When should a patient be evaluated for idiopathic adult growth hormone deficiency (IAGHD)?

Updated: Apr 14, 2020
  • Author: Angela Gentili, MD; Chief Editor: George T Griffing, MD  more...
  • Print
Answer

Distinguishing idiopathic adult growth hormone deficiency (IAGHD) in older patients with no obvious pituitary lesion from hyposomatotropism of aging is challenging. The clinical features of adult GHD (eg, increased fat and decreased lean body mass, low energy, and mood disorders) are nonspecific and IAGHD may be misdiagnosed if based on the results of inaccurate single serum GH measurement. Because diagnosis requires costly repeat provocative testing, it has been proposed that evaluation be limited to the patients with history that includes one of the following risk factors [13] :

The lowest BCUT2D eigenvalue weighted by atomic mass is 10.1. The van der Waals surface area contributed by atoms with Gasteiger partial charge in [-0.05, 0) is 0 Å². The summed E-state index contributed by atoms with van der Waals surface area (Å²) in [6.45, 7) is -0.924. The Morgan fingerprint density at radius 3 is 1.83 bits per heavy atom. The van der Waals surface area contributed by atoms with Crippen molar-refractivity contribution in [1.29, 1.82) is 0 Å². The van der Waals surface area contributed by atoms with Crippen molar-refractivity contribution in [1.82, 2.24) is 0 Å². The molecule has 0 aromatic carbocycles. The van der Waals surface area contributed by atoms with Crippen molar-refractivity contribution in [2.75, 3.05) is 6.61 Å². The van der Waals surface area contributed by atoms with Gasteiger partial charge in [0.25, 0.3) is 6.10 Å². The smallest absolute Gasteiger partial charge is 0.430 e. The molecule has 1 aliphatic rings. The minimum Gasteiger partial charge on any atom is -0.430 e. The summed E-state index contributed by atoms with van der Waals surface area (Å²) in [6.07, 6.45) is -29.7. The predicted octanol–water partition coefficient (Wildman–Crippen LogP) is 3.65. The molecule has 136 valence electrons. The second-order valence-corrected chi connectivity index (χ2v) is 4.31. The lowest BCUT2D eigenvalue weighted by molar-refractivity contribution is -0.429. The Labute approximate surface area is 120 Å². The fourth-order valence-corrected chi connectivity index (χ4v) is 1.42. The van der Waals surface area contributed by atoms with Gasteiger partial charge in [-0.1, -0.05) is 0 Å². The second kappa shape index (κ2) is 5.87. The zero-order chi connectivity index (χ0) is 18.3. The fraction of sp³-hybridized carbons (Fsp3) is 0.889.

• Surgery or radiation therapy for a pituitary or brain lesion

  • Hypothalamic-pituitary lesion, including pituitary adenoma, craniopharyngioma, cyst, hypothalamic tumor, or rare mass due to secondary tumor metastasis

  • Traumatic brain injury or treatment of a brain lesion

  • Systemic illness known to also impact the hypothalamic-pituitary axis including a granulomatous disorder; viral, bacterial, or fungal infections; or malignancy


Did this answer your question?
Additional feedback? (Optional)
Thank you for your feedback!